I recently came across this one observation in my research on right triangles:

In any Pythagorean triangle, the sum of the hypotenuse and the base is a multiple of, at least one factor of the base, other than 1.

eg: Let $a = 28$, $b = 45$, $c = 53$.

Then $45 + 53 = 98$, with who $28$ shares a common factor: $7$.

I have been able to prove this when $a = 2m$, $b = m^2 - 1$, $c = m^2 + 1$ AND when $a = x^{1/2}$, $b = (x-1)/2$, and $c = (x + 1)/2$

I have tried and tested the same for many triangles which do not follow the above mentioned criterion, and they seem to work fine, like the example given above. I tried to use Dickson's method of taking $a = r + s$, $b = r + t$, and $c = r + s + t$, as it would exhaust all triples. It did not work out fine. Does anybody have any other method on how to go about it?


S Sandeep.


You don't need a production scheme for all pythagorean triples to solves this problem.

From $a^2=c^2-b^2=(c+b)(c-b)$ it follows that any prime factor of $c+b>1$ must occur in $a$.


The following will generate all Pythagorean triples uniquely $$a=k(m^2-n^2)=k(m-n)(m+n),\ \ \ b=k\cdot(2mn),\ \ \ c=k(m^2+n^2)$$ where $m, n$, and $k$ are positive integers with $m \gt n, m − n$ odd, and with $m$ and $n$ coprime such that $a^2+b^2=c^2$. (For example, $(k,m,n,a,b,c)=(1,7,2,45,28,53)$ is the case you wrote.)

Case 1 : $c+b=k(m^2+n^2)+k\cdot(2mn)=k\cdot (m+n)^2$ and $a=k(m-n)(m+n)$ have a common factor $k(m+n)\gt 1$ (even if $k=1$).

Case 2 : $c+a=k(m^2+n^2)+k(m^2-n^2)=2m^2k$ and $b=2mnk$ have a common factor $2mk\gt 1$ (even if $k=1$).


Since $a, b, c$ share a common factor, then the result becomes trivial. Therefore, let's consider the case where $a, b, c$ do not have a common factor.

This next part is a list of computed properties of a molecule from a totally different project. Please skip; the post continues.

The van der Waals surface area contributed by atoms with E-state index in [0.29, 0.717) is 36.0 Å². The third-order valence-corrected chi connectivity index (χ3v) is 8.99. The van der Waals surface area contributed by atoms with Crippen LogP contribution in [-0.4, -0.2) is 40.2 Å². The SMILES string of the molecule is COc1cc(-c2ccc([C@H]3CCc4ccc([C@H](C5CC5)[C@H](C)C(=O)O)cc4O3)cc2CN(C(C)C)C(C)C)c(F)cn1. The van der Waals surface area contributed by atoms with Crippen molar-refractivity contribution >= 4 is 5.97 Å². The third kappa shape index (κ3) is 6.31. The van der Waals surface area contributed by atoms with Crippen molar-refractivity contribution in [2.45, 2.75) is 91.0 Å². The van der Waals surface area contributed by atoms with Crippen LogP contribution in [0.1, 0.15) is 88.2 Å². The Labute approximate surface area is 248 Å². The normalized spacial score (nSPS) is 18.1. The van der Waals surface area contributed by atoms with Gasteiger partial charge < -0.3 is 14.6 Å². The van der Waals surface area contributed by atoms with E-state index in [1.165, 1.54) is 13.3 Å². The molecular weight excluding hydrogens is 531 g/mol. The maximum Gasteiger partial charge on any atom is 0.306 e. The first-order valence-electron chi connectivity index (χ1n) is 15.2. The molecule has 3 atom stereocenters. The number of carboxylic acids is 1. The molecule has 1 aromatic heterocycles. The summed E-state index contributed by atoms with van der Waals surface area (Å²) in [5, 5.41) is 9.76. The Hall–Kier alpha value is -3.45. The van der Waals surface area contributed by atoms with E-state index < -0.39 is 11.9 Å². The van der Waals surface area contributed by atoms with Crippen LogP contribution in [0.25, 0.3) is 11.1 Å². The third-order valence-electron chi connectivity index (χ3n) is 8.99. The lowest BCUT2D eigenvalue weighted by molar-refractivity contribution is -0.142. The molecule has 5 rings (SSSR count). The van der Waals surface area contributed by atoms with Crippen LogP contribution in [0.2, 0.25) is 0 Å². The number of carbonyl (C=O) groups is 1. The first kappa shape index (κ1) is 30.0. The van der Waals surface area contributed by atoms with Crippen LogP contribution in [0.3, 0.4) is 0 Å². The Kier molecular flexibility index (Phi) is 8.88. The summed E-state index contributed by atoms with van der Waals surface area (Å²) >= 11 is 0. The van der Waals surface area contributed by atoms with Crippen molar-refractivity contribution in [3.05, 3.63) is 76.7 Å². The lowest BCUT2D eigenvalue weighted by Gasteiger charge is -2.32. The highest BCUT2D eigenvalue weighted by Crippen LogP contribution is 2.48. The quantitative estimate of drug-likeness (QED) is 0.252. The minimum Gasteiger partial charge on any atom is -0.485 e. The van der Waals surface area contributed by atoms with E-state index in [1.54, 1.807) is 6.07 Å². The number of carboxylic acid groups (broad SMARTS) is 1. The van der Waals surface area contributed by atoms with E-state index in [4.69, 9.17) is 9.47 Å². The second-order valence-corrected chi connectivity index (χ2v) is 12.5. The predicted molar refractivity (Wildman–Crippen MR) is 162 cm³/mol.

$a^2 + b^2 = c^2 \implies a^2 = c^2 - b^2 = (c+b)(c-b)$

Now, by fundamental theorem of arithmetic, let $a =\prod\limits_{p_i \in \text{Primes}} p_i^{a_i} \implies a^2 = \prod\limits_{p_i \in \text{Primes}} p_i^{2 a_i}$.

Think of above statement as $a$ being written as product of its prime factors, like $a = p_1 \cdot p_2^3 \cdot p_3 \cdots$.
$a^2$ will be the same expression, squared.

Therefore, $(c+b)(c-b) = a^2 = \prod\limits_{p_i \in \text{Primes}} p_i^{2 a_i}$.

Therefore, each prime $p_i$ in the prime factorization of $a$ has to appear at least twice in the product $(c+b)(c-b)$.
Now, $(c+b) > (c-b) \ge 1$. This is because least possible value of $c-b$ is $1$. So, $c+b$ contributes at least one prime $p_i$ to the overall product (possibly more, or even all when $c-b = 1$).

But $p_i$ also present in $a$. Therefore, $c+b$ shares at least one factor with $a$.

  • $\begingroup$ Could you please elucidate the answer? My mathematics is quite rusty. $\endgroup$ – Sandeep Nov 27 '14 at 11:14
  • $\begingroup$ @Sandeep Which part exactly do you need more explanation on? $\endgroup$ – taninamdar Nov 27 '14 at 11:42
  • $\begingroup$ The number theory (the fundamental theory of arithmetic) part. $\endgroup$ – Sandeep Nov 27 '14 at 12:19
  • $\begingroup$ Fundamental theorem of arithmetic is just fancy way of saying that every integer can be uniquely represented as product of primes. $\endgroup$ – taninamdar Nov 27 '14 at 15:15

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